As 2023 begins there is continuing instability and disruption for commercial supply chains. Soaring energy prices, inflation and geopolitical tension are the most common challenges experienced by businesses, as well as potentially more localised challenges.
In many markets, change is the only constant. Once more, supply chain finance is undergoing an evolution driven by the ongoing disruption of trade, growing pressure over sustainability, technological innovation and the changing needs and expectations of customers.
With the above in mind, let us look at some of the fundamental themes from 2022 that will continue to impact the industry as we head into 2023.
Data: market signals, planning and changes to supply chains
Resilience and agility have been issues of the utmost importance for many businesses. Over-reliance on China has become challenging for some, and the idea of nearshoring/friendshoring (bringing supply chains closer to a friendly nation), or building supply chains in parallel to ease potential issues as and when they might occur, has become appealing.
However, for the bulk of businesses, the necessary facilities and logistics need to be in place before building a new supply chain and performing necessary due diligence can happen. While it may address some issues in the short term, it will not be easy. With that in mind, nearshoring, or parallel supply chains, may be a medium-term strategy for businesses.
At the same time, companies are trying to find ways not to be caught by potential supply chain issues, whether a lack of raw materials, port shutdowns or other pressures. Suppliers are more cautious than ever and seek better ways to prepare for disruption. At the same time, importers are trying to find the right balance between just-in-time (JIT) and just-in-case (JIC) inventory to suit their risk appetite.
If anything, we now have a greater understanding of the ripple effects of the supply chain and the challenges disruption can bring. There is a suite of data analytics tools to help with inventory planning and demand management, although we are unlikely to see a silver-bullet solution covering every business or challenge, and there is a considerable amount of work to be done. However, businesses are - and will be - better armed through fast, accurate information, and real-time market-derived data will become a critical competitive advantage in years to come.
If cautious inventory management, nearshoring or parallel supply lines will serve as the vehicles to add agility and resilience to supply chains, then the financial products, services and solutions offered must be reconsidered across multiple jurisdictions, commodities and sectors. The payment terms which underpin them should also be gauged to ensure maximum working capital efficiency for the corporate and its supply chain.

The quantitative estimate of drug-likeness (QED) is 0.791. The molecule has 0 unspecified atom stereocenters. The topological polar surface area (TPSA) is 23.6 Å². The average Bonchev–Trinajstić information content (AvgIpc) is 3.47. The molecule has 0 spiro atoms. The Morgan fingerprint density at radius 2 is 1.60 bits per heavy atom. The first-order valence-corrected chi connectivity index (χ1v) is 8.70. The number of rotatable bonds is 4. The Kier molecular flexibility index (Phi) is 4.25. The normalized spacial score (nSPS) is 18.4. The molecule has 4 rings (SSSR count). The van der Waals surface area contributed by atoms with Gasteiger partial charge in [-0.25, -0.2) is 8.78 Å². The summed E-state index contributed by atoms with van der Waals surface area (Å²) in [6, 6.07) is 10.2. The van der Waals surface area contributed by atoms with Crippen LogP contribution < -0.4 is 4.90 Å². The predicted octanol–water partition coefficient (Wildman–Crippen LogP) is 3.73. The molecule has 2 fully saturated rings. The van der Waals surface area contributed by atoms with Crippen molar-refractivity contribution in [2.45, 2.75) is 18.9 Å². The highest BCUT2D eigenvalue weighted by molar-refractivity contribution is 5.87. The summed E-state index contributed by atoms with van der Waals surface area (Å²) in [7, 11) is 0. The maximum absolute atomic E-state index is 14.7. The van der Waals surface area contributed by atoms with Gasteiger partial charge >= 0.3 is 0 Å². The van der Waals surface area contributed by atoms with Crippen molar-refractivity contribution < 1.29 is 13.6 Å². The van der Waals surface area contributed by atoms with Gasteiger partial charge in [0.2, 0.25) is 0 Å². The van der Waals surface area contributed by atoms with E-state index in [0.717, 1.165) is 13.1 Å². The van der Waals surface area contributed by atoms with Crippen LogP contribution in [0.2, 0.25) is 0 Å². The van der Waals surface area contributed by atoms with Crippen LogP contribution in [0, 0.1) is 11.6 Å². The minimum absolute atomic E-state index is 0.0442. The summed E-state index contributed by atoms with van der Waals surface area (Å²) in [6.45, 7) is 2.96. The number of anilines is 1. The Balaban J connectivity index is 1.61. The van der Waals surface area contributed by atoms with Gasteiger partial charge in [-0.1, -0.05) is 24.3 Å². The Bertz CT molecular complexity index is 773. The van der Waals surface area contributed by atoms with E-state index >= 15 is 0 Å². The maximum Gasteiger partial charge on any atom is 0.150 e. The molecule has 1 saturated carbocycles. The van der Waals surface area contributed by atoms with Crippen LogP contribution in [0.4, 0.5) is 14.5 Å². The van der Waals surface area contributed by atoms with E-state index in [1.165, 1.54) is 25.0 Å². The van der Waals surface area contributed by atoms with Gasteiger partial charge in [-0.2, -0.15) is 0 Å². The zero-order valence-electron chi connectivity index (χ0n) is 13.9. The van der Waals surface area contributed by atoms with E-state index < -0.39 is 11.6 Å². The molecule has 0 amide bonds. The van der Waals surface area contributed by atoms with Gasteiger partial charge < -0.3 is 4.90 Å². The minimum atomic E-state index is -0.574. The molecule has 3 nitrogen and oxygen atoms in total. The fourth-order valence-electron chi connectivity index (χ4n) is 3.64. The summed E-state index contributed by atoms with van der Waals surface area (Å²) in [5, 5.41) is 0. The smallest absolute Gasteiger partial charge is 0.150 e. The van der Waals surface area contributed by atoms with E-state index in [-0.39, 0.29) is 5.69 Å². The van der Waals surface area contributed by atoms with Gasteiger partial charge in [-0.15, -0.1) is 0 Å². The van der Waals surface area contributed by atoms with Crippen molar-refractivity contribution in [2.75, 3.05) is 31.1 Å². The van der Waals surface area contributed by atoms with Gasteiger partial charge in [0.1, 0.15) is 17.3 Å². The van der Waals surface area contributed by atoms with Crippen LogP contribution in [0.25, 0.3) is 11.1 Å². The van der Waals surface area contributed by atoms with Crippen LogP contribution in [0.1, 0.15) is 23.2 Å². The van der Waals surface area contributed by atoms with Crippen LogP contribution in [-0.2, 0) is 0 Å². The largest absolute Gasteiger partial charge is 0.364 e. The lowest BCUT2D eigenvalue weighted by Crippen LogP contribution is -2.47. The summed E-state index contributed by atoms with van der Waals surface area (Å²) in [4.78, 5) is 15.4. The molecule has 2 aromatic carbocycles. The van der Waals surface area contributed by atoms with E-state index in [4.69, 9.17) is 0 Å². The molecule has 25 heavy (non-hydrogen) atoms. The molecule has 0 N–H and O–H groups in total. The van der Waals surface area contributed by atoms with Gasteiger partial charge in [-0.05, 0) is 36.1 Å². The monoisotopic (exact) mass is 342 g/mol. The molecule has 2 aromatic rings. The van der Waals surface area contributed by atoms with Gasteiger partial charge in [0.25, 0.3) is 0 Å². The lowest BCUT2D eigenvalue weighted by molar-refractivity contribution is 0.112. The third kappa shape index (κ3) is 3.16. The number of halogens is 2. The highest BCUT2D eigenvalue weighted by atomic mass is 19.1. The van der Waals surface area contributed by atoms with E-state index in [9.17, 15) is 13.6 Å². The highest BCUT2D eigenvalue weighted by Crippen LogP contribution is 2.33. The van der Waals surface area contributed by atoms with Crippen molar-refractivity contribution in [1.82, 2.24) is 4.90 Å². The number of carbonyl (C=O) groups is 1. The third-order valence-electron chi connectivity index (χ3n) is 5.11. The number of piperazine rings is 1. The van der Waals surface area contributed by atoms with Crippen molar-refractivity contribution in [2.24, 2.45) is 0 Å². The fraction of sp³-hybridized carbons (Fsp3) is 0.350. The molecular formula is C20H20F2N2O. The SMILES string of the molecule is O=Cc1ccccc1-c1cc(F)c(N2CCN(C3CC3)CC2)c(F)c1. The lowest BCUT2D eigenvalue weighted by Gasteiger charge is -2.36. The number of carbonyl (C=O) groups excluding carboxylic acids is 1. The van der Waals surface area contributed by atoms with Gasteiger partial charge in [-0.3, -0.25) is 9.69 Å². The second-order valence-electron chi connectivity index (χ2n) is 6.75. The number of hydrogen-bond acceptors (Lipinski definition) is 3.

At the risk of stating the obvious, corporates are not at the end of the supply chain but have downstream customers and distributors for their products. Offering extended payment terms to customers and distributors can stimulate demand. ‘Buy-now-pay-later’ schemes can be funded off the corporate balance sheet, or by collaborating with a finance provider.
Deep-tier supply chain financing, ESG (environmental, social and governance) and finance evolved
Further to the above, changes will require investment and the consumption of working capital. Corporates may require additional financial headroom to ensure sufficient liquidity. Asset-based lending, leveraging both receivables and inventory, is a useful financial tool to support this potential funding gap.
Corporates are also faced with pressure to create a healthy, ethical, sustainable ecosystem within their supply chains: one that not only strengthens the supply chain by considering the risk profile and capability of all actors in the network, but also ensures that environmental, social and governance (ESG) requirements are fully adhered to. The negative impact of a supplier with a low ESG rating can have devastating consequences on the market perception of the corporate.
Deep-tier supply chain financing offers unsurpassed transparency, so all disparate parties in the chain can act accordingly through improved visibility. More importantly, it can ease the barriers to financing small businesses deeper in the supply chain and provide a windfall of working capital needed to build and grow their businesses. As small and medium-sized enterprises (SMEs) down the chain have access to working capital, finance can serve as a segue to adopting ESG goals.